Commuters are a heterogeneous group. When presented with roadway congestion, some portion of the commuting population will be interested in paying a toll to avoid it, some portion will be willing to share a ride to avoid it, and some portion will not be willing to change their behavior and will simply endure the congestion. In other words, commuters are likely to sort themselves into those who are “willing to pay”, those who are “willing to share” & those who are “willing to wait”. Public sector decision makers should be cognizant of these three choices when deciding on the characteristics of future road infrastructure.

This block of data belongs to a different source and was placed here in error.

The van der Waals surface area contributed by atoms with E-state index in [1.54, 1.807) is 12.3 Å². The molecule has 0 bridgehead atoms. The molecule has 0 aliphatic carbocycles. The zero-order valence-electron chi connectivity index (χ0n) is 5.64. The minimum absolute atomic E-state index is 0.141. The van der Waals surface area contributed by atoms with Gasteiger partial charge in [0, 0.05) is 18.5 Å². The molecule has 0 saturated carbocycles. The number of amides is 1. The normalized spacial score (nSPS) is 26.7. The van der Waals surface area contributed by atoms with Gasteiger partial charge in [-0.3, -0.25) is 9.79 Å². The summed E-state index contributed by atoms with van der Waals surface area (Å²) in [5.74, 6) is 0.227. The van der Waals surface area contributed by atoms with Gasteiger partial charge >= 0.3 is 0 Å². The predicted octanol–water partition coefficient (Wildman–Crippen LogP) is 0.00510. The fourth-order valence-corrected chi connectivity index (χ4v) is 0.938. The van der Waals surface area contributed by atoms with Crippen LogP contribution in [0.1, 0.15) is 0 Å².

While HOT lanes have garnered much interest recently, the importance of non-tolled infrastructure that encourages high occupancy travel should not be ignored. These types of facility provide users with an additional travel behavior choice and may provide important equity benefits for those groups that cannot afford access to tolled infrastructure. Ideally, future infrastructure will encourage higher occupancy travel through both toll and non-toll travel choices.

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